Had a kerosene lantern, her kerosene lamp, like the one sitting there, we've had since -- we had the light company here that used to go out of power in the wintertime because we was on hydraulic out of the canyon and run low on water, you know, or freeze up. DON CALLAWAY: Uh hum.

DUANE LEVAN: We did without electricity a lot of times. So anyway.

DON CALLAWAY: So tell us about your life after the earthquake. DUANE LEVAN: Well -- SANNA LEVAN: It changed. DUANE LEVAN: With me -- SANNA LEVAN: A bit.

DUANE LEVAN: Yeah, it was quite a change. I -- like I say, I'm very fortunate, things -- well, within a few days they got me and I went to work for the state, with them,

with the state crew, area maintenance out of Seward and whatever we needed. And I stayed with them until -- oh, let's see. SANNA LEVAN: Pipeline.

DUANE LEVAN: '82. About '80, I quit the state temporarily, and longshoring was getting a lot of pipe through here for the pipeline,

so I went back longshoring because they -- with the union, longshore union, we were able to -- again, we was out of work and it wasn't our fault,

they let us apply extra hours to pick of years, for back years if we come back to work.

So I went back to work and spent two years on the dock during the pipeline to pick up hours so I could get a retirement out of there.

Then I got back on again right away on the state again, I went back and worked for them for a couple more years and then retired from the state.

And had a good life after that, just skiing and whatever. SANNA LEVAN: Fun.

DUANE LEVAN: Backpacking. Utilized cabins. When we got smart, we wanted to quit being in a tent all the time. Cabins are pretty nice.

SANNA LEVAN: It was really funny. When he was longshoring, he was his only -- he was his boss, himself.

And if he wanted to work, he went down there and he put his -- what, his plug in to work. DUANE LEVAN: Yeah.

SANNA LEVAN: So he would work on the nasty days, and when it looked like it was going to be nice, he'd pull his plug and we'd head for my dad's cabin down on Kenai Lake.

DUANE LEVAN: Cooper Landing. DON CALLAWAY: Oh, yeah.

SANNA LEVAN: Just have a -- and, of course, you don't save any money that way. It was like paycheck to paycheck.

But when he went to work for the state, all of a sudden I tried to budget, and boy, I was under budget all the time, but --

but the best thing about that, I got into the habit of keeping track of everything, so throughout the years, our income tax is the easiest thing in the world to do.

Because I have it all in a loose leaf notebook for the year. That was handy. DON CALLAWAY: Yeah. SANNA LEVAN: Yeah.

DON CALLAWAY: And during these periods, did you work at -- in wage labor at all? DUANE LEVAN: Sanna? DON CALLAWAY: Yeah, Sanna.

SANNA LEVAN: Oh, just before we got married -- DUANE LEVAN: -- that's all. SANNA LEVAN: -- I worked a lot in the bakery. I mean, that was --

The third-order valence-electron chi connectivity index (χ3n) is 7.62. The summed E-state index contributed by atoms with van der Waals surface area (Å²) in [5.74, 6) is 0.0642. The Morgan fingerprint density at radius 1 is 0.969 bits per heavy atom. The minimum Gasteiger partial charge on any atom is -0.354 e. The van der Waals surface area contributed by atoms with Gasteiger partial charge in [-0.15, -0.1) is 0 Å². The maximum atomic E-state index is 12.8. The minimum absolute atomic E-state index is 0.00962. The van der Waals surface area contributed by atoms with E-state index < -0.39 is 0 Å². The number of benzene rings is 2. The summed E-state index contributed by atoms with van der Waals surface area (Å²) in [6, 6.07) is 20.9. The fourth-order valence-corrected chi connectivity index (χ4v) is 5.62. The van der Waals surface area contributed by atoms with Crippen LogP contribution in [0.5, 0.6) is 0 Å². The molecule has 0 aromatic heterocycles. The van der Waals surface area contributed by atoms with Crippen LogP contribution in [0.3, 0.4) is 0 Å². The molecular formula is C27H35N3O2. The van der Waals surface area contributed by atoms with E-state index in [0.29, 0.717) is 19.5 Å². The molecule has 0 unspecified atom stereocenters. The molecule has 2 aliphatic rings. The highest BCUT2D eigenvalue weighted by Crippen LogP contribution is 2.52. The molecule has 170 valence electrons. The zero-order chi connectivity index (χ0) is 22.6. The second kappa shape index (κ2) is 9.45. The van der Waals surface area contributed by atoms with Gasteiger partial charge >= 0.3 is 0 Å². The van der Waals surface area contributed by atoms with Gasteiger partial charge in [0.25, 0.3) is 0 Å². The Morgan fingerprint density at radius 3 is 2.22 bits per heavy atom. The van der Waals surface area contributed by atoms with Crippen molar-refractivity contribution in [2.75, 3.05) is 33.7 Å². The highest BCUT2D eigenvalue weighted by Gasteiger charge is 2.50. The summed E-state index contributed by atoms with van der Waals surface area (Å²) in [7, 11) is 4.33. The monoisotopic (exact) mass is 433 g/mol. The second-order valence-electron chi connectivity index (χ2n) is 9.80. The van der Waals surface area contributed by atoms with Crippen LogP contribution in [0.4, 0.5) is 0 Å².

DUANE LEVAN: Before we were married. SANNA LEVAN: -- a sweat shop. All of us worked. And we learned work habits.

DON CALLAWAY: That was a family bakery, right?

SANNA LEVAN: You do. And -- but when I was in high school, then, and dad had sold the bakery, I worked, like, after school two or three jobs, just for a short time, probably a couple years, maybe.

I'm not sure. I baked cakes for the B & B Soda Fountain, I worked there. I worked at the theater, an usher.

I worked at Osbo's Electrical Supply, learned how to put little things together. That was fun. But I have been a housewife.

DUANE LEVAN: She worked without pay.

SANNA LEVAN: All these years. I am one of the blessed people. I am. I had it pretty nice, with Duane taking care of us.

And then -- and then raising children, with -- with him as the father was so wonderful because what I said was the boss when he came home, and they were going to try to get something out of him, he'd say no.

And that really, really saved a lot of aggravation. Yeah.

DUANE LEVAN: I think the difference here after you was talking about the earthquake and that, I think one of the biggest things before and after, this community was just a working town.

SANNA LEVAN: That's it.

DUANE LEVAN: I mean, railroad, a lot of just jobs, you know, real jobs.

And then after the earthquake, we just got away from ships coming in and it turned into, well, what we say, T shirt shops downtown.

SANNA LEVAN: A tourist town. DUANE LEVAN: It's a tourist town.

Basically, tourists, they do, they'll -- I'll take it back, because some tourists, there are a group that really spend the money. But I think way by far the majority of them buy a T shirt -- DON CALLAWAY: Yeah. DUANE LEVAN: -- to send home, or a postcard.

Ánd so consequently, wages in a little town, this little town lacks for a real wage base.

AVTEC is big. Park Service hires a lot of people here.

In fact, Park Service, I think, from what I've heard, wage wise, that they probably pay better than most any other job around town, right today.

SANNA LEVAN: And the Forest Service, too. DUANE LEVAN: And the job with the Forest Service, you know, government jobs -- SANNA LEVAN: Yes. DUANE LEVAN: -- in other words, yeah. SANNA LEVAN: Schools.